HOT Properties Magazine Archive
Natural Wonders - Hidden Depths
From the snowy peaks of the Sierra Nevada to the sandy shores of the Mediterranean, and from ancient forests to inland lakes, Andalucía is a region of spectacularly contrasting landscapes. But some of Nature’s most magnificent creations of all are without doubt, the multitude of breathtakingly beautiful yet little-known caves and grottos that lie beneath.
Report: Carolyn Mowlem
Literally honeycombed with caverns, mainland Spain, the Balearics and the Canaries, all boast more than their fair share of underground marvels. In Málaga alone, more than an astonishing 1,500 caves have been registered, although due to their depth, steepness or complexity, around 500 can only be explored by expert pot-holers. As you’d expect, there are several caving clubs, the largest of which is the FAE (Andalusian Potholing Federation), more than half of whose 5,000 members are malagueños.
The best known of all caves in Málaga is the Cueva de Nerja. Arguably the Coast’s leading tourist attraction, it was discovered quite by chance nearly 50 years ago, when a group of local teenagers went in search of the bats they’d seen fluttering around an entrance to the La Mina well shaft. Following a breeze inside the rocky cavity, they eventually found themselves inside a huge underground chamber thousands of years old.
Opened to the public in 1960, although visitors may currently only admire around a third of this underground treasure trove of impressive stalactites and stalagmites, the Cueva de Nerja comprises more than four kilometres of chambers, passageways and tunnels. Human remains dating from around 6300 BC and pre-historic cave paintings have also been discovered, several of which are on display. In addition, the Cueva de Nerja is world renowned for its International Festival of Music and Dance, celebrated annually in July, and this summer hosting its 48th edition. Over the years, the awe-inspiring natural auditorium has been the perfect backdrop for the unforgettable voices of Kiri Te Kanawa, Montserrat Caballé and Alfredo Kraus, the baton of maestro conductor, Sir Yehudi Menuhin, and several world-class ballet companies.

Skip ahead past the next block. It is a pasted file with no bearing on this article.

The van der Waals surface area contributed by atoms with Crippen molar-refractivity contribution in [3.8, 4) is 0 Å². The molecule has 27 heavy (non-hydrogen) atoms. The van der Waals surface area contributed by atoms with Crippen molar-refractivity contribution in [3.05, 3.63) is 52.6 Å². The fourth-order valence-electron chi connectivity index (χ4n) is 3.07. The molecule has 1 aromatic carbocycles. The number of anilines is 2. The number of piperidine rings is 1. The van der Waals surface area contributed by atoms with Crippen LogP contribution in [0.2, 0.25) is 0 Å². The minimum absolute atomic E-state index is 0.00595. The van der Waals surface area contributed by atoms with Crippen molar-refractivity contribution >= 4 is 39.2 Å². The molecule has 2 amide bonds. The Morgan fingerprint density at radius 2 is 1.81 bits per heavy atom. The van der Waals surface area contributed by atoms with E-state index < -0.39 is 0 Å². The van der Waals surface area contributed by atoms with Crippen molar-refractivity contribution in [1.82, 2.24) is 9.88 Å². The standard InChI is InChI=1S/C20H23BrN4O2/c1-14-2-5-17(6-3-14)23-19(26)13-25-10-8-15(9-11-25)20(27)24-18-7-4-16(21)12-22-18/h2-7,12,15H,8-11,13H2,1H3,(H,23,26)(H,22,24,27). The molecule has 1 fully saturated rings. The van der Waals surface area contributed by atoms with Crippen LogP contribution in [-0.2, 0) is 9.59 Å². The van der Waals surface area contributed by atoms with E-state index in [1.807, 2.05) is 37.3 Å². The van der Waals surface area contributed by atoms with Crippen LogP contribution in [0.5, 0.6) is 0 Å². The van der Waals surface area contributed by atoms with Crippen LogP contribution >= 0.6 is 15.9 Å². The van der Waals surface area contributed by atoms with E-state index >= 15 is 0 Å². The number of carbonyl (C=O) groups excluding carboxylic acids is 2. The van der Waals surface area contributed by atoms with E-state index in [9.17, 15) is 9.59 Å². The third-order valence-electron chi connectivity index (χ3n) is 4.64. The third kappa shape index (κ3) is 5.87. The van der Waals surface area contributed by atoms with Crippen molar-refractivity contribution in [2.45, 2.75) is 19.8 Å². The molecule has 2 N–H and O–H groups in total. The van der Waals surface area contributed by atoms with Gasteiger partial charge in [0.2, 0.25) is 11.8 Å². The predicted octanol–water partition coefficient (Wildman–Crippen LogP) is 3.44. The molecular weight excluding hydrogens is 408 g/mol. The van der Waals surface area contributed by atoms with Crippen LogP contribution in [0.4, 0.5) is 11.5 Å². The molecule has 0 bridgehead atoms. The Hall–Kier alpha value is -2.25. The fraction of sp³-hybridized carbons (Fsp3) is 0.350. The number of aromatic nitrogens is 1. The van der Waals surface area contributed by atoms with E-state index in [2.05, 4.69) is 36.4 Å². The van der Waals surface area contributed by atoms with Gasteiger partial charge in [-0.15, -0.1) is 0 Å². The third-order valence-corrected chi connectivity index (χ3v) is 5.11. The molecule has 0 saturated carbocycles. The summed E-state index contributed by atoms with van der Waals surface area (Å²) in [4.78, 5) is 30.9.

Other notable Málaga caves include Rincón de la Victoria’s Cuevas del Cantal system discovered in 1918, whose prehistoric cave drawings are said to date back some 30,000 years. The Zafarraya Cave in Alcaucín – where thousands of stone tools, animal bones and human remains have been found – is similarly ancient, while a study is currently in progress to compare the paleolithic paintings of animals, humans, hands and ancient symbols found in the Cueva de Ardales with similar prehistoric art discovered in the Chauvet Cave in southern France.
Regions of Málaga particularly rich in caves (some of which require a permit to enter while others are restricted to those accompanied by a qualified guide) are the Sierra de Ronda, with the Cueva del Gato and Cueva de la Pileta; the Sierra de las Nieves (Cueva de la Tinaja, Cueva de los Organos and La Araña); El Torcal near Antequera; and the marine grotto - La Cueva del Tesoro, at Rincón de la Victoria.
For the most experienced of pot-holers - those with a knowledge of diving, and suitably armed with specialist equipment - the 1,090-metre deep GESM, located in the Sierra de Tolox, is something of a holy grail. The third largest chasm in the world, and the biggest in Spain, by far the lion’s share of this monumental quirk of Nature still remains to be explored.
Further afield, close to the village of Aracena in Andalucía’s most westerly province of Huelva, the captivating Gruta de las Maravillas cave system dates back more than 11 million years. Discovered in 1911, it was the first cave in Spain to be opened to the public – in 1914 – and consists of some 2,200 metres of galleries, just over half of which can be visited. With no fewer than twelve main caverns of enormous proportions, including the ‘Cave of Shells’, ‘Cave of Jewels’ and ‘The Cathedral’, and together with six large subterranean lakes, the sheer splendour of the Gruta de las Maravillas (Grotto of Marvels) has, over the years, served as an inspiration for a multitude of artists, musicians, poets and writers. The cave system is open every day, with guided tours lasting just under an hour.FURTHER INFORMATION Federación Andaluza de Espeleología: www.espeleo.com Fundación Cueva de Nerja: www.cuevadenerja.es Gruta de las Maravillas: www.andalucia.org
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